Jumper Wire 18" (Black) # 6SC J1

Jumper Wire 18" (Red) # 6SC J2

Since the axle on the Motor (M4) from the Snap Circuits Green set is much narrower than an Erector set axle, I had to use two set screws to center the Erector set bush wheel on the axle of the motor. Since the bush wheel is steel (with brass plating, I think) there’s no need to use the pressure sensitive adhesive to attach the neodymium magnets to the wheel. Originally I was going to use the plastic color wheel from the Snap Circuits Light set and two neodymium magnets from a magnetic key chain I took apart, but the first time I spun up the motor it spun up too fast and one of the magnets from the old key chain went flying (I still haven’t found it). The Erector set bush wheel is heavy enough to slow the motor down so that the centrifugal force doesn't overcome the 1.8 pounds of holding force of the neodymium magnets.

I like that the magnets have the adhesive (I’m sure this will come in handy in another project) because the peel off paper backing makes it easier to attach the magnets with the correct polarity to spin the magnetic stir bar. On one side of the bush wheel attach the magnet with the peel off paper facing down and on the opposite side of the wheel attach the magnet with the peel off paper facing up.

In the following video, I replaced the two 2 snap conductors attached to the motor with the red and black jumper wires so that I could position the motor under the 250ml beaker on my Bunsen burner stand. Because sound from the circuit was unnecessary for the video, I also removed the piezoelectric speaker, or Whistle Chip (WC).

NOTES:

Neodymium magnet source, Bunting Magnetics:

Disposable magnetic stir bar source, Dynalab:

If you order the stir bar samples, make sure you order the Dynalon Education Products catalog. On the back page of the 2012 catalog you could order the Free Science Gift Pack, which is how I got the 250ml beaker among other items such as a graduated cylinder and Azlon wash bottle.

Snap Circuits Light Manual

Snap Circuits Green Manual

It seems Mr. Kenyon's explanation could do with some revision. Mathematically, it is not possible for the difference between the number of 'on' times and the number of 'off' times to be greater than 1.

Thanks for the input--I'm pleased to know that someone actually reads these things, but I'm having trouble finding the error so I can correct it. I think the text in question is thus:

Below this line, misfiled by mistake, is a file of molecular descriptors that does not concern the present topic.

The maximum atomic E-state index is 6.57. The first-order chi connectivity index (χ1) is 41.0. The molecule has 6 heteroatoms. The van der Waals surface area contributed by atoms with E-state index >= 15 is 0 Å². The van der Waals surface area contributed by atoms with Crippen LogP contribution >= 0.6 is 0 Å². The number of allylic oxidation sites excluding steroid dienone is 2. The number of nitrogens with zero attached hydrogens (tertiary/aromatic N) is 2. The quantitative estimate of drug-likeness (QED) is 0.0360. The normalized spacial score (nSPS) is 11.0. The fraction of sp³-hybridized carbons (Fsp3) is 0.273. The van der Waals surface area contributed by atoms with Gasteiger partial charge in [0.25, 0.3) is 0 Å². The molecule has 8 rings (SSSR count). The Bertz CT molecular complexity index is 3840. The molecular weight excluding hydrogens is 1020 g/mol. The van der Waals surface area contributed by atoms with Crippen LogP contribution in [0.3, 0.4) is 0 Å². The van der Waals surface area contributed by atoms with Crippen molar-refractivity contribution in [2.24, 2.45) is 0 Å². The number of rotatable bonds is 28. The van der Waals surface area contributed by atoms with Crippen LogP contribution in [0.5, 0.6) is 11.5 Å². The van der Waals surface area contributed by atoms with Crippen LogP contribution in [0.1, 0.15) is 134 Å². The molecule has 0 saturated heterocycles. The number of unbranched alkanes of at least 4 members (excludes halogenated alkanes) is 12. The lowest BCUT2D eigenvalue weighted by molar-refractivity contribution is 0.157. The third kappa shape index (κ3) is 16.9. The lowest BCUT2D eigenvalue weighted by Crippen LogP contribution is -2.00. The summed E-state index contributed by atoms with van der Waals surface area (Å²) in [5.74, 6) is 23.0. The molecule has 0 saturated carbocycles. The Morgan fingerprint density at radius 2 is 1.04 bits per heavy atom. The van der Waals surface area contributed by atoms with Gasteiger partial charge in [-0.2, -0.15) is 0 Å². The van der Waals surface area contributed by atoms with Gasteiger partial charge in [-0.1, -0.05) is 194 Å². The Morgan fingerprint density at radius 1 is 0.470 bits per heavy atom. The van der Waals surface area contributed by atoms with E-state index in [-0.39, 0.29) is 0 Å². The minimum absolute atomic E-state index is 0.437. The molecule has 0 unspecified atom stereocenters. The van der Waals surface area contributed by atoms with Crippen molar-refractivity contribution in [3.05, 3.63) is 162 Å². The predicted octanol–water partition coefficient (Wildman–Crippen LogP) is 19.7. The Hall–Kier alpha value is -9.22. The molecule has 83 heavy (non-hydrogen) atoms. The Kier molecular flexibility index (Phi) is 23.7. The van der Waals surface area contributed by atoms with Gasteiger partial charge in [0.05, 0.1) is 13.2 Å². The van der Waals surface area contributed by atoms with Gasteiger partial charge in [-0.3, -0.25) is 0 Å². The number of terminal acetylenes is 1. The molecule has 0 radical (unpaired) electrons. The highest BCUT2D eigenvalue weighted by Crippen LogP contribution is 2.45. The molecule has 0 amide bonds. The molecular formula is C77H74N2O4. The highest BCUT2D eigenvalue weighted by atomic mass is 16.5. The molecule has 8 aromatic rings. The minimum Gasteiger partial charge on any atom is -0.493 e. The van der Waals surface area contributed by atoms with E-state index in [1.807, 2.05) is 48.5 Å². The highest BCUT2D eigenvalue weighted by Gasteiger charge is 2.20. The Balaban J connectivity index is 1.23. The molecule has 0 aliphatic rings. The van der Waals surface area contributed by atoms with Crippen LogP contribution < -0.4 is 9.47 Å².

”Imagine flipping a light switch on and off a thousand times per second. But sometimes you leave it on longer or off longer. For example, you have it on 700 times but off only 300 times in that one second. The overall effect is that the light is on at 70% brightness during that time. PWM is like that. Imagine hooking your switch to a motor. If you switch it with 70% ONs the motor will spin at 70% full speed.” (quotation from Mr. Kenyon's article)

I think the problem occurs with the description of using a light switch, because that presumes the traditional type of switch where "off" is required before it can be "on". However, it sounds like what was meant, was that there would be some sort of time-slice where the light in question may have a signal that means to stay on versus stay off.

It would be easier to imagine that instead of saying on 700 or 300 times, it would be easier to say there are 1000 signals of one's or zero's and that 70% of the time the light gets the "on" signal. Perhaps I'm misinterpreting what was intended, but that's the way I read it.

I hope to make my projects accessible to a broad range of folks from new reader to nonagenarian. If something is confusing I'm happy to try to explain it better. Standard motors aren't too sensitive to frequency until you fall below 20hz where the motor might seem somewhat jumpy (see this video where I demonstrate controlling a Lego grabber arm with a 555 timer circuit that provides a full range square wave output):

Mr Kenyon selected 1000 Hz (between B5 and C6 on your keyboard--you'd have to use the pitch-bend wheel to hit that frequency) so the maths would be easy. If the cycle of the square wave is one millisecond, the percentage on time is 70% and the percentage off time is 30% with the motor spinning at 70% full speed.

Eschew obfuscation, I always say. i'm always open to suggestions for improving my articles.